Kevin Pilch-Bisson <email@example.com> writes:
>> and what are the actions on the checksumming failures?
> That's really hard to say, and is usually at the discretion of the user, and
> is not possible to accurately automate.
I think that's an overstatement. There are sensible error-recovery
actions for your three examples -- all of them have to involve the
user, but the computer can help.
> 1) Mismatch of fulltext checksum in repository. Probably means either
> database corruption or disk failure. Solution: Revert to a backup.
> Automatable: No.
Agree that the actual recovery is not automatable, but automatic
actions can prevent further damage and shorten the outage window.
When such a mismatch is detected, the repository locks down to
read-only access; transactions in progress are aborted with
unambiguous error message displayed on user's terminal; and an
e-mail goes to the system administrator reporting the problem.
> 2) Mismatch of fulltext checksum over the wire. Probably means a broken
> TCP/IP implementation. Solution: fix it/switch ISPs. Automatable: no.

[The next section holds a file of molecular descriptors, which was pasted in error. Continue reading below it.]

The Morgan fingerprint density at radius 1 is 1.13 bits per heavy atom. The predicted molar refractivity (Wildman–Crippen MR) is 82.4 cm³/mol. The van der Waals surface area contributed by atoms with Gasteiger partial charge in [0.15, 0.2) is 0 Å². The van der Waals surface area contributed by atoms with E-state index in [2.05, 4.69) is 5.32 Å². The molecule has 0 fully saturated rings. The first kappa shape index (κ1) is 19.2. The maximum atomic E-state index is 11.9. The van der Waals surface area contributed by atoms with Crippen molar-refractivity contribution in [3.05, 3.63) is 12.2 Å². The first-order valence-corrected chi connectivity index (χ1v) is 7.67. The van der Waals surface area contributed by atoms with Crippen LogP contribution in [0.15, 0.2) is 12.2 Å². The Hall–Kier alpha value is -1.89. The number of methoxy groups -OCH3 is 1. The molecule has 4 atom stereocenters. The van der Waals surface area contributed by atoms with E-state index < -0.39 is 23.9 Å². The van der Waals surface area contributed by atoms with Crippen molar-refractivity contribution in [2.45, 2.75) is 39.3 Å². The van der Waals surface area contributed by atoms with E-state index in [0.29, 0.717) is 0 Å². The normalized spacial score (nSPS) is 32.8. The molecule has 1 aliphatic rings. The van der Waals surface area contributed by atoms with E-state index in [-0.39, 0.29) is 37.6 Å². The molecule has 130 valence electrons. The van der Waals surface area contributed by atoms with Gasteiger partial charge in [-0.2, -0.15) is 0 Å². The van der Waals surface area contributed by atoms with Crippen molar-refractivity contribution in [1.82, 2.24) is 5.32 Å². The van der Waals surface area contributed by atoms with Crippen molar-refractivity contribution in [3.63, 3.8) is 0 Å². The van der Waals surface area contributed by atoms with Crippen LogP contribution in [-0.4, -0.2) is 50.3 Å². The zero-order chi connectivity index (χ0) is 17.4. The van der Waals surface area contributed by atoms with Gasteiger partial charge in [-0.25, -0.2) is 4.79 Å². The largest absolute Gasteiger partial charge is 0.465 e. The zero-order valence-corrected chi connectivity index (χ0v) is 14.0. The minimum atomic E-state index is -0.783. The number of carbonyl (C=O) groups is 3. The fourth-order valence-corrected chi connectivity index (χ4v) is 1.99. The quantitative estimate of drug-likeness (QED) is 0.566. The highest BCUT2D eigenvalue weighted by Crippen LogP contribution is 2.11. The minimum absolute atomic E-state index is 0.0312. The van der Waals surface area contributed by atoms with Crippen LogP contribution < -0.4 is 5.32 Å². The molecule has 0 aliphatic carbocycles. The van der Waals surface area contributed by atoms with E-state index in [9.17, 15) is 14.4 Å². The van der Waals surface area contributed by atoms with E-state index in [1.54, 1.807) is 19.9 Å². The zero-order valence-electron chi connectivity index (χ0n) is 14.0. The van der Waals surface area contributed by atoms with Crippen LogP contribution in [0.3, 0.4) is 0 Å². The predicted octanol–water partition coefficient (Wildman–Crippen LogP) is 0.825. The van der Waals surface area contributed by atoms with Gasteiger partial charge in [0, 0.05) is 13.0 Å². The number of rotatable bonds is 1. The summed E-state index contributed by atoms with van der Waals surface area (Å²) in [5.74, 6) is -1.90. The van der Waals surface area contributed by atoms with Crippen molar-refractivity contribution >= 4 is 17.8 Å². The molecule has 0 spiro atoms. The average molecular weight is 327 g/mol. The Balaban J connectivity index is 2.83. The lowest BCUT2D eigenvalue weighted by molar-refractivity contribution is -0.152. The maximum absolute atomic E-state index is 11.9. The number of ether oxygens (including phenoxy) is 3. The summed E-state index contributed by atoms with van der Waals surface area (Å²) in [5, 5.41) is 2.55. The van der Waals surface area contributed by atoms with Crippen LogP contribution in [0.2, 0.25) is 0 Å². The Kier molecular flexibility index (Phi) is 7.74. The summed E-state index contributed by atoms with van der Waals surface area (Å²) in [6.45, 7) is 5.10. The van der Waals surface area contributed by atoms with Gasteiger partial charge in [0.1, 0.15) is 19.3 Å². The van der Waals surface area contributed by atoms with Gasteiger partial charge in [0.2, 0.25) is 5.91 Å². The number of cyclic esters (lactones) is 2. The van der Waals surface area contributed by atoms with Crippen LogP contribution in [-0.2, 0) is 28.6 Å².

This is likely to be an intermittent fault. On the server side, roll
back any write operations not yet committed. On the client side,
display a warning and retry the operation. If it fails a second time,
give up. Dump a detailed error log to a file in /tmp and tell the
user its name.
> 3) Mismatch of text-base checksum in working copy. Probably means
> either 1) a bug in svn's current code (in the short term) or 2) The
> user somehow managed to edit their text-base copy. Solution: Get a
> new copy of the text base from the repository that is not corrupt.
> Automatable: yes, EXCEPT What if the edits were a weeks worth of
> change to a source file (the person didn't realize that it was the
> text-base version they were editing). If we replace it
> automatically with the text-base version, the user is going to be
> mighty pissed. Thus in practice this is not automatable either.
Rename the corrupted text-base file out of the way, tell the user the
new name, and proceed to fetch a new copy. Pick a naming convention
for renamed corrupt files that facilitates debugging, and allows
saving several copies of the same file (i.e. if the same file gets
corrupted several times, we should keep all the corrupted copies).
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Received on Sun Feb 2 20:58:32 2003